While designing webpages every web designer will encounter the ‘div‘ and ‘span‘ tags. These two tags are examples of html5 non-semantic tags because they do not give a description. Furthermore they do not add structure to the document. Even though the ‘div’ and ‘span’ tags are considered non-semantic they are very commonly used due to their convenience. The ‘div’ and ‘span’ are used when a web designer requires a generic tag for some purpose. Many web designers use the ‘div’ tag incorrectly as they neglect the HTML5 semantic tags in favour of using a ‘div’ tag with an ID. The ‘id’ and ‘class’ attributes are an important aspect of CSS and javascript.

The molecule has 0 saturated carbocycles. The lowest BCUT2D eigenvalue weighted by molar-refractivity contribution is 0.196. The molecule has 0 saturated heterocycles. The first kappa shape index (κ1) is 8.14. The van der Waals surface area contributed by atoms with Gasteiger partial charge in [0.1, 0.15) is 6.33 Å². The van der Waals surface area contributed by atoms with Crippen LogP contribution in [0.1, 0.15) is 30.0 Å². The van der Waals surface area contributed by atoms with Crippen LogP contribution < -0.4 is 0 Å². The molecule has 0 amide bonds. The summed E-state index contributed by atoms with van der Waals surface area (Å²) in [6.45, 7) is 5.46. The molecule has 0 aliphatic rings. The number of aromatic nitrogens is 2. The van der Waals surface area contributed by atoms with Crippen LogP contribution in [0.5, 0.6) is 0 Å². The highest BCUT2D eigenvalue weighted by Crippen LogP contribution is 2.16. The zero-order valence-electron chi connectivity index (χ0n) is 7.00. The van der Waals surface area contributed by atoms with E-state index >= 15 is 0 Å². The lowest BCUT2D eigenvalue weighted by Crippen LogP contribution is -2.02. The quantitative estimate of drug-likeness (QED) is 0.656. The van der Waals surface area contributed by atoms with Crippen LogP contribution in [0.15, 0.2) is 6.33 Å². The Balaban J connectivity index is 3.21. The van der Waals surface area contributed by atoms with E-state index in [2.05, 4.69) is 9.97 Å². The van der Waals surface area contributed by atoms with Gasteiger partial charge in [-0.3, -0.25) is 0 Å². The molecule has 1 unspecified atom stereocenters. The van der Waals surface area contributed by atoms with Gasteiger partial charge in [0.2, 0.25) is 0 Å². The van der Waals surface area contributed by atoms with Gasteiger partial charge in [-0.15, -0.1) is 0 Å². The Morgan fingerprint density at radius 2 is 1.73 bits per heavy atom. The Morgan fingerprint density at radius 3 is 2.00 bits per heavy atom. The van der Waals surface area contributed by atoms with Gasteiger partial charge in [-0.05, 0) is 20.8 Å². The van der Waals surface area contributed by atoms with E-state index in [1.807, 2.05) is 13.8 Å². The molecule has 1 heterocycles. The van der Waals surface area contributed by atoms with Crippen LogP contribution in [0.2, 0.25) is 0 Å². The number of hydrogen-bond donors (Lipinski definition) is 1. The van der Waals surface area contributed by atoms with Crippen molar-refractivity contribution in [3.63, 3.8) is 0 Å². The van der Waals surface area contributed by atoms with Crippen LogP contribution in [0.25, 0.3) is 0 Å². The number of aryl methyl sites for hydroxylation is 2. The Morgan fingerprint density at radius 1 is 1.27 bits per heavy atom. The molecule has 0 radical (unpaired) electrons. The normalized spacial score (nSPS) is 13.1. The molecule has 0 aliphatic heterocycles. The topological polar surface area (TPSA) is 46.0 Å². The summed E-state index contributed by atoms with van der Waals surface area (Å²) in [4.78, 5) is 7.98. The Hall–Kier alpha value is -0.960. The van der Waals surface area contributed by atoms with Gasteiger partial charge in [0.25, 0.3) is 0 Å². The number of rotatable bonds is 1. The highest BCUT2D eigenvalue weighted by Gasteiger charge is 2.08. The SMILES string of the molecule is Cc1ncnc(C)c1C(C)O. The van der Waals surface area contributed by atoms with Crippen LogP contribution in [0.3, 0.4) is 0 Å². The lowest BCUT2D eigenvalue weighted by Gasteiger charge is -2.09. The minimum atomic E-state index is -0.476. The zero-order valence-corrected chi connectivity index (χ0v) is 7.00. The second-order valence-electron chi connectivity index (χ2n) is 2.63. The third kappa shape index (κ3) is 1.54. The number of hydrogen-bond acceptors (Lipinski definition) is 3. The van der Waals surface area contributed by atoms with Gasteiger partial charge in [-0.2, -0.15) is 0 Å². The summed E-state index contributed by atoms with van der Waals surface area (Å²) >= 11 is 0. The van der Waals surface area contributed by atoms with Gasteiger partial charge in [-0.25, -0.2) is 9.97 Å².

Study the code snippets below to gain an understanding on how to first of all use ‘div‘ tags and then ‘span‘ tags.

In the example above on line 8 a hashtag ‘#’ precedes the word ‘container’. The hashtag ‘#’ is an id selector in the CSS language. So the code on line 8 is selecting the element in the html5 document with an id of ‘container’ and on line 9 it applies a background color of lightBlue to the element with an id of ‘container’. In this example the element with an id of ‘container’ is a div element.

HTML5 Non-semantic tags - a div with a lightBlue background-color.
The ‘div’ element with an id of ‘container’ has a lightBlue background-color.

Now for the span element. Below is another code snippet.

HTML5 non-semantic tags. Span element with red text.
Span element text turns red!

HTML5 Non-semantic Tags

While ‘div’ and ‘span’ are non-semantic this does not mean you should ignore them. Some of the most talented and creative web designers use the ‘div’ and ‘span’ as it allows for flexibility.

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